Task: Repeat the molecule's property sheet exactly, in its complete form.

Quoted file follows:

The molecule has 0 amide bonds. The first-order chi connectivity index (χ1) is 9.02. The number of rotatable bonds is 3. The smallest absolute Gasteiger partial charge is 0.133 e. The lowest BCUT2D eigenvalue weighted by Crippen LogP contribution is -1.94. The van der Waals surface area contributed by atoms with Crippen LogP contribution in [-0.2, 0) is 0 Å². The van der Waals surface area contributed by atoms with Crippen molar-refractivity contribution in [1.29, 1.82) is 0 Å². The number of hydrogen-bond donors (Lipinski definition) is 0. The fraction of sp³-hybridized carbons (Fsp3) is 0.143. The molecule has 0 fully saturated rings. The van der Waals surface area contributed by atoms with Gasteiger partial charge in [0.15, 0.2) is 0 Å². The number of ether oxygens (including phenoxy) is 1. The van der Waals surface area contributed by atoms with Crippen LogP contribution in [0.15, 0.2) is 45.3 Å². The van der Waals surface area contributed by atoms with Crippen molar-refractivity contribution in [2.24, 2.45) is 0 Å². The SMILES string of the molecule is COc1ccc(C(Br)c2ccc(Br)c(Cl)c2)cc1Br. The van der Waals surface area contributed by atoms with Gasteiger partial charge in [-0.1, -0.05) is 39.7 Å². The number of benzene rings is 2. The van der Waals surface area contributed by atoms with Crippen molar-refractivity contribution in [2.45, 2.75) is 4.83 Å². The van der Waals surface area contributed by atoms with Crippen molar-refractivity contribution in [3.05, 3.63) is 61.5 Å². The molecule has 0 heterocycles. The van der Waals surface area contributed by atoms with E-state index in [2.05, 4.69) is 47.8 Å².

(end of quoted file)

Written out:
The molecule has 0 amide bonds. The first-order chi connectivity index (χ1) is 9.02. The number of rotatable bonds is 3. The smallest absolute Gasteiger partial charge is 0.133 e. The lowest BCUT2D eigenvalue weighted by Crippen LogP contribution is -1.94. The van der Waals surface area contributed by atoms with Crippen LogP contribution in [-0.2, 0) is 0 Å². The van der Waals surface area contributed by atoms with Crippen molar-refractivity contribution in [1.29, 1.82) is 0 Å². The number of hydrogen-bond donors (Lipinski definition) is 0. The fraction of sp³-hybridized carbons (Fsp3) is 0.143. The molecule has 0 fully saturated rings. The van der Waals surface area contributed by atoms with Gasteiger partial charge in [0.15, 0.2) is 0 Å². The number of ether oxygens (including phenoxy) is 1. The van der Waals surface area contributed by atoms with Crippen LogP contribution in [0.15, 0.2) is 45.3 Å². The van der Waals surface area contributed by atoms with Crippen molar-refractivity contribution in [2.24, 2.45) is 0 Å². The SMILES string of the molecule is COc1ccc(C(Br)c2ccc(Br)c(Cl)c2)cc1Br. The van der Waals surface area contributed by atoms with Gasteiger partial charge in [-0.1, -0.05) is 39.7 Å². The number of benzene rings is 2. The van der Waals surface area contributed by atoms with Crippen molar-refractivity contribution in [2.45, 2.75) is 4.83 Å². The van der Waals surface area contributed by atoms with Crippen molar-refractivity contribution in [3.05, 3.63) is 61.5 Å². The molecule has 0 heterocycles. The van der Waals surface area contributed by atoms with E-state index in [2.05, 4.69) is 47.8 Å².